If you have kids in child care, one Lamoille County provider estimated the increased cost per child brought on by the $15 minimum wage alone would amount to $40 per week – and, yes, that could break somebody.

Again, how does any of this signal Vermont is a good place to settle down, work hard, and invest in your own future?

On a macro-scale, our legislature is asking our little state of 620,000 souls to shoulder an additional $75 million from a new payroll tax to fund a new entitlement program likely to explode with future cost growth, $4.5 million in heating fuel tax increases, and over $70 million in increased education spending for a system with fewer kids in it every year. We’re looking at $8 million in increased fees, and the $15 minimum wage will cause an estimated $60 million in new Medicare and Medicaid costs. Where’s that money going to come from?

And, they’re not done yet. The legislature is still looking for tens of millions of dollars ($50 million per year?) to fund lake and waterway clean up, our chronically underfunded and mismanaged state pension fund crisis is creating an annual $120 million (and growing exponentially) black hole in the budget that will have to be filled at some point. The debate continues over whether or not to fine citizens as much as $675 for not having health insurance they can’t afford in the first place.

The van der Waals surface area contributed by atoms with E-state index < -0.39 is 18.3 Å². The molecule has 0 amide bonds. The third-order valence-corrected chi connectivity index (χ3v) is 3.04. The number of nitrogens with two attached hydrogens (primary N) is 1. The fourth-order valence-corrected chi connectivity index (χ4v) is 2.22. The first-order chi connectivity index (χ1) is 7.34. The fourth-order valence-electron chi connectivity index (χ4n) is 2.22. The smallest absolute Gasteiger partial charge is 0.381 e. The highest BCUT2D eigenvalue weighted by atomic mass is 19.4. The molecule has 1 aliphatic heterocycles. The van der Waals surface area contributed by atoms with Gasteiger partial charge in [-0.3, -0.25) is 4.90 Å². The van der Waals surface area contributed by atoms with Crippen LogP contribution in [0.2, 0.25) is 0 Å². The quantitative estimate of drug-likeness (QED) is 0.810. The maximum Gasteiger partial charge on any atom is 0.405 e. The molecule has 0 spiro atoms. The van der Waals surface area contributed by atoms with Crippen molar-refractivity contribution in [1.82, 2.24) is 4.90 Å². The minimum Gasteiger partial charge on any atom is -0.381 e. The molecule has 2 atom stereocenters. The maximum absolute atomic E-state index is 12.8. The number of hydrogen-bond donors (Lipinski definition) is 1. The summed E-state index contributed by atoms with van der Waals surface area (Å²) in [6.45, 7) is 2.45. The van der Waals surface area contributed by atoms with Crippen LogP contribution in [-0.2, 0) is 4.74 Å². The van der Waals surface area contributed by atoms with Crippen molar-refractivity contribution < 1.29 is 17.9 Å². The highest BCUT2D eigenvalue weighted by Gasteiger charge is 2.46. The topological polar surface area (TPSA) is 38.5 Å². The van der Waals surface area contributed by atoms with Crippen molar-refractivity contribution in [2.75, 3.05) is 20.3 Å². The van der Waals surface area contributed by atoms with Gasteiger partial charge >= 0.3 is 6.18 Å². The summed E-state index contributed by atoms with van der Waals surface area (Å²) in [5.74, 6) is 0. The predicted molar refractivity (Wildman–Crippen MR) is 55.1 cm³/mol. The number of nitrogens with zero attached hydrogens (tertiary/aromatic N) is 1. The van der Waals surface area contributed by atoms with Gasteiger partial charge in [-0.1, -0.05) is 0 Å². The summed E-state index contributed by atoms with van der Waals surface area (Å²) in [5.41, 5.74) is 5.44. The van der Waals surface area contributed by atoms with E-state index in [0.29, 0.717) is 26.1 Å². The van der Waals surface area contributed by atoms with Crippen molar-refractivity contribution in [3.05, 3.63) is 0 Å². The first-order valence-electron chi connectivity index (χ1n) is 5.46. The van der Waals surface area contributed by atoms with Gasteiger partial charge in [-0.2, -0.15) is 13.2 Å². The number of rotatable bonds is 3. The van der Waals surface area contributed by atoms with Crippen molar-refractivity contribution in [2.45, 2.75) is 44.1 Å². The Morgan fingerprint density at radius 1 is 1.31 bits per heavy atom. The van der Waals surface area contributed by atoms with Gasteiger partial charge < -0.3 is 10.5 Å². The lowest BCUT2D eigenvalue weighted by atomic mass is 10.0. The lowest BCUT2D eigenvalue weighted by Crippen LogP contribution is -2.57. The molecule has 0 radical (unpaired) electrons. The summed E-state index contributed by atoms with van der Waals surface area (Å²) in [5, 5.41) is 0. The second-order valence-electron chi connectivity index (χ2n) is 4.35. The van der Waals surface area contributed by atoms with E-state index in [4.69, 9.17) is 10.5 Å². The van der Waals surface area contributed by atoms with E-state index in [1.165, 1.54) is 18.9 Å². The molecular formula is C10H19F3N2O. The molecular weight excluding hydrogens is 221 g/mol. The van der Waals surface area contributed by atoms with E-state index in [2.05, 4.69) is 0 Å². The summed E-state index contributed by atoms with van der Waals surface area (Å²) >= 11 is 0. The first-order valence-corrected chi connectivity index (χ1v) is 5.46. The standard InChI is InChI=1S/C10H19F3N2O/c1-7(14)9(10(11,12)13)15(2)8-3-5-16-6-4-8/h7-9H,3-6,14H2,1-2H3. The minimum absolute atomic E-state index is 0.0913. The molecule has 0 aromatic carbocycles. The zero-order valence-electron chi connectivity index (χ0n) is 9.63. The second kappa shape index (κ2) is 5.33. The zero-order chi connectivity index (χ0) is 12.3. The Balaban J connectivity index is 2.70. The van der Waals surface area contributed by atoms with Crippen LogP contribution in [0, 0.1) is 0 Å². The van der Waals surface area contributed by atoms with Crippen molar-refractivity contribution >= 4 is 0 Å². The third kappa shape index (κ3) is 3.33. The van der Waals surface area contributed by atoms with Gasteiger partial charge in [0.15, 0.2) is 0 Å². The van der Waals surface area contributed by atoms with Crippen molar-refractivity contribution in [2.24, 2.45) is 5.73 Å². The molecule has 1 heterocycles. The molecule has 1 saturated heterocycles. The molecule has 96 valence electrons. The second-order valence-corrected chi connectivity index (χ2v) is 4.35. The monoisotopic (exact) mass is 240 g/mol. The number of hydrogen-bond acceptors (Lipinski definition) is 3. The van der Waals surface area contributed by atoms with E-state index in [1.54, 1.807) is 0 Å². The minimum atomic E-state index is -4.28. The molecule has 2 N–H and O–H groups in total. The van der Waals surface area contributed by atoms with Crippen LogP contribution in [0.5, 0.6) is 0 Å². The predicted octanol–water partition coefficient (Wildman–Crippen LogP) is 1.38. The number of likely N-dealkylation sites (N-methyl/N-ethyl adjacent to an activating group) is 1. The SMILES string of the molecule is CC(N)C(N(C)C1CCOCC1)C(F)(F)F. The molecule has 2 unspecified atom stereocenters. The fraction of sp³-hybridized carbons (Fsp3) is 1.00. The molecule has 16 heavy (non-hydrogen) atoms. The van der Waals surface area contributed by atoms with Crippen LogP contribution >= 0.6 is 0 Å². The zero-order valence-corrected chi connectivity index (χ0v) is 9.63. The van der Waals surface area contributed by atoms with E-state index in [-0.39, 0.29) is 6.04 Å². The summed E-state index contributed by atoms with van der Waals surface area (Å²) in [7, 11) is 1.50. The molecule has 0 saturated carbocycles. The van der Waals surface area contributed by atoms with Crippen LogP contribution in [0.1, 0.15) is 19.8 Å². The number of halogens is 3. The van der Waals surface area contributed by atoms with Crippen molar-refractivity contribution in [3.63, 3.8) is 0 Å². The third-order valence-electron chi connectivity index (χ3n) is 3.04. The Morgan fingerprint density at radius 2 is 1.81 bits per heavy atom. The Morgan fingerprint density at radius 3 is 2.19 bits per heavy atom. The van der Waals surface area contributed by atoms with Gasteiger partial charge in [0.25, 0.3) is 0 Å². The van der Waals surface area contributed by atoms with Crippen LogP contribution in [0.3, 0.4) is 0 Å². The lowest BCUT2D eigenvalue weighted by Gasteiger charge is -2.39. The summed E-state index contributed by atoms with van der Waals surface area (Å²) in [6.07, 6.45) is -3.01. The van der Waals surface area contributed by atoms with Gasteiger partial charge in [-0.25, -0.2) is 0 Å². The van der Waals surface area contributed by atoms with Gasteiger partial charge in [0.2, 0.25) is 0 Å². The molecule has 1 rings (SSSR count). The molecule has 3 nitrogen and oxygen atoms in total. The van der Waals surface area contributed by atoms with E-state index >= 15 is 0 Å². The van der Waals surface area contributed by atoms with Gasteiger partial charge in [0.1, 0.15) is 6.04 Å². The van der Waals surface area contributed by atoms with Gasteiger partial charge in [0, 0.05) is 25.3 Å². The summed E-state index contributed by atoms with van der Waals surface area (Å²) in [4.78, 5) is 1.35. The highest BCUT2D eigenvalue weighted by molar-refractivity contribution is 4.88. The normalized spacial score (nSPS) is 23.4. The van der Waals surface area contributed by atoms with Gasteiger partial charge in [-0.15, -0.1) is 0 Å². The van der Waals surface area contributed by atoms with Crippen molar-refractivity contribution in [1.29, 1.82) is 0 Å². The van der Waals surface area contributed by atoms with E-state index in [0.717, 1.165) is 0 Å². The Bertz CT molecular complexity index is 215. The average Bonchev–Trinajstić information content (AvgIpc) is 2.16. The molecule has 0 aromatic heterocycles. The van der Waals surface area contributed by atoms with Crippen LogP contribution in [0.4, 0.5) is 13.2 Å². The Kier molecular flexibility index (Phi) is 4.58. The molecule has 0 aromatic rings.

All on top of what is already considered to be one of the highest tax burdens in the nation.

This is not sustainable or responsible governance. Maybe it’s time for our elected officials to consider that this approach to policy is why we have a stagnant population, anemic economic growth, and trouble convincing young working people to come or stay here. Maybe, if you really want to help people instead of continuously causing harm, it’s time to take a cue from Sienfeld’s George Costanza and start doing the opposite of whatever your policy instincts are telling you to do. Because this stuff isn’t working.

Rob Roper is president of the Ethan Allen Institute.

 

{ 1 comment… read it below or add one }

Deanne April 4, 2019 at 1:23 am